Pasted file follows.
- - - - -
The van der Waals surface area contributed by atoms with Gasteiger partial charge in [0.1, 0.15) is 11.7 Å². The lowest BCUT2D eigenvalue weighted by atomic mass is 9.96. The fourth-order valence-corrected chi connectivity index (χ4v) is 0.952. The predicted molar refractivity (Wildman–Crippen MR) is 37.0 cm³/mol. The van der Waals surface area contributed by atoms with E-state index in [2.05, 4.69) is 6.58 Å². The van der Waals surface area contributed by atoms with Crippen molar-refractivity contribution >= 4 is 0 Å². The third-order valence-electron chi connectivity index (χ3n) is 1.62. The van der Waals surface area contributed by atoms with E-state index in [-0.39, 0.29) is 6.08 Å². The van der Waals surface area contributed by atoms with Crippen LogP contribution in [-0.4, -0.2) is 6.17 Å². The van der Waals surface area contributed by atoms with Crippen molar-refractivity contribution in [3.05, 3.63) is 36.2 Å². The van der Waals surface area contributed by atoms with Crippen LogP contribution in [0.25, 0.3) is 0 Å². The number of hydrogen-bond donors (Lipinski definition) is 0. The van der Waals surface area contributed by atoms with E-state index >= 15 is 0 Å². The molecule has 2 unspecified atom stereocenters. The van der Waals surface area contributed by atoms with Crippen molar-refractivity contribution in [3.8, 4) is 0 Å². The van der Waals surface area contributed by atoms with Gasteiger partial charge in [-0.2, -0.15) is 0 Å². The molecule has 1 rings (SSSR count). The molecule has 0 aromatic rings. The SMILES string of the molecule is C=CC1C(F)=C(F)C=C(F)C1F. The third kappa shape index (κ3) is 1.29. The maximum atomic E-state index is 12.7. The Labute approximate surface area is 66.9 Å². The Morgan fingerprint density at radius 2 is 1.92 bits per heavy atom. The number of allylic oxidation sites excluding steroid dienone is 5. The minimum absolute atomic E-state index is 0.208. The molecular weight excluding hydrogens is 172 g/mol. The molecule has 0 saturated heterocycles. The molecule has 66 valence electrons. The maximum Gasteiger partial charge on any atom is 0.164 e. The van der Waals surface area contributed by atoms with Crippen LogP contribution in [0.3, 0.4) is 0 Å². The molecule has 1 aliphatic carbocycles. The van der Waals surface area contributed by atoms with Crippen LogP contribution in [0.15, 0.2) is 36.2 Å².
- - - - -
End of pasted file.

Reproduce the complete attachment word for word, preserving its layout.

The van der Waals surface area contributed by atoms with Gasteiger partial charge in [0.1, 0.15) is 11.7 Å². The lowest BCUT2D eigenvalue weighted by atomic mass is 9.96. The fourth-order valence-corrected chi connectivity index (χ4v) is 0.952. The predicted molar refractivity (Wildman–Crippen MR) is 37.0 cm³/mol. The van der Waals surface area contributed by atoms with E-state index in [2.05, 4.69) is 6.58 Å². The van der Waals surface area contributed by atoms with Crippen molar-refractivity contribution >= 4 is 0 Å². The third-order valence-electron chi connectivity index (χ3n) is 1.62. The van der Waals surface area contributed by atoms with E-state index in [-0.39, 0.29) is 6.08 Å². The van der Waals surface area contributed by atoms with Crippen LogP contribution in [-0.4, -0.2) is 6.17 Å². The van der Waals surface area contributed by atoms with Crippen molar-refractivity contribution in [3.05, 3.63) is 36.2 Å². The van der Waals surface area contributed by atoms with Crippen LogP contribution in [0.25, 0.3) is 0 Å². The number of hydrogen-bond donors (Lipinski definition) is 0. The van der Waals surface area contributed by atoms with E-state index >= 15 is 0 Å². The molecule has 2 unspecified atom stereocenters. The van der Waals surface area contributed by atoms with Crippen molar-refractivity contribution in [3.8, 4) is 0 Å². The van der Waals surface area contributed by atoms with Gasteiger partial charge in [-0.2, -0.15) is 0 Å². The molecule has 1 rings (SSSR count). The molecule has 0 aromatic rings. The SMILES string of the molecule is C=CC1C(F)=C(F)C=C(F)C1F. The third kappa shape index (κ3) is 1.29. The maximum atomic E-state index is 12.7. The Labute approximate surface area is 66.9 Å². The Morgan fingerprint density at radius 2 is 1.92 bits per heavy atom. The number of allylic oxidation sites excluding steroid dienone is 5. The minimum absolute atomic E-state index is 0.208. The molecular weight excluding hydrogens is 172 g/mol. The molecule has 0 saturated heterocycles. The molecule has 66 valence electrons. The maximum Gasteiger partial charge on any atom is 0.164 e. The van der Waals surface area contributed by atoms with Crippen LogP contribution in [0.3, 0.4) is 0 Å². The molecule has 1 aliphatic carbocycles. The van der Waals surface area contributed by atoms with Crippen LogP contribution in [0.15, 0.2) is 36.2 Å².